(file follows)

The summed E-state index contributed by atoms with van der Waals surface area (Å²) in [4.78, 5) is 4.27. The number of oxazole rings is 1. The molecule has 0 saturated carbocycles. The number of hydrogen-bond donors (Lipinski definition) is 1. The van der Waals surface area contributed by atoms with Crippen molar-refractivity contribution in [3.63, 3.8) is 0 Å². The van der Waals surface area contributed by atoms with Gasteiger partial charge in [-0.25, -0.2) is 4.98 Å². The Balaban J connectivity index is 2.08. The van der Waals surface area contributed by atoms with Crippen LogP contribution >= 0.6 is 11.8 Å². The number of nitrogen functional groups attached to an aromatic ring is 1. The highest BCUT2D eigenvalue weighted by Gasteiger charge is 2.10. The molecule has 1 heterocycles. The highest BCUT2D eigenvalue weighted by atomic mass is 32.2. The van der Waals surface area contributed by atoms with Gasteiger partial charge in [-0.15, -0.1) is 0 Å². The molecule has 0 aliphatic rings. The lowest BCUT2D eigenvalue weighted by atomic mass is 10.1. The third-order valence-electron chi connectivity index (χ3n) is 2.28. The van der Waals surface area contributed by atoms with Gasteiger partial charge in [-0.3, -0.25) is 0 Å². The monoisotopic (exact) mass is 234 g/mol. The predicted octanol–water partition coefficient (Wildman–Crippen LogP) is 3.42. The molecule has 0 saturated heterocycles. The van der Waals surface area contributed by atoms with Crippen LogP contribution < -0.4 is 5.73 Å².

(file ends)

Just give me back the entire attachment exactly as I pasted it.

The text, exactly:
The summed E-state index contributed by atoms with van der Waals surface area (Å²) in [4.78, 5) is 4.27. The number of oxazole rings is 1. The molecule has 0 saturated carbocycles. The number of hydrogen-bond donors (Lipinski definition) is 1. The van der Waals surface area contributed by atoms with Crippen molar-refractivity contribution in [3.63, 3.8) is 0 Å². The van der Waals surface area contributed by atoms with Gasteiger partial charge in [-0.25, -0.2) is 4.98 Å². The Balaban J connectivity index is 2.08. The van der Waals surface area contributed by atoms with Crippen LogP contribution >= 0.6 is 11.8 Å². The number of nitrogen functional groups attached to an aromatic ring is 1. The highest BCUT2D eigenvalue weighted by Gasteiger charge is 2.10. The molecule has 1 heterocycles. The highest BCUT2D eigenvalue weighted by atomic mass is 32.2. The van der Waals surface area contributed by atoms with Gasteiger partial charge in [-0.15, -0.1) is 0 Å². The molecule has 0 aliphatic rings. The lowest BCUT2D eigenvalue weighted by atomic mass is 10.1. The third-order valence-electron chi connectivity index (χ3n) is 2.28. The van der Waals surface area contributed by atoms with Gasteiger partial charge in [-0.3, -0.25) is 0 Å². The monoisotopic (exact) mass is 234 g/mol. The predicted octanol–water partition coefficient (Wildman–Crippen LogP) is 3.42. The molecule has 0 saturated heterocycles. The van der Waals surface area contributed by atoms with Crippen LogP contribution < -0.4 is 5.73 Å².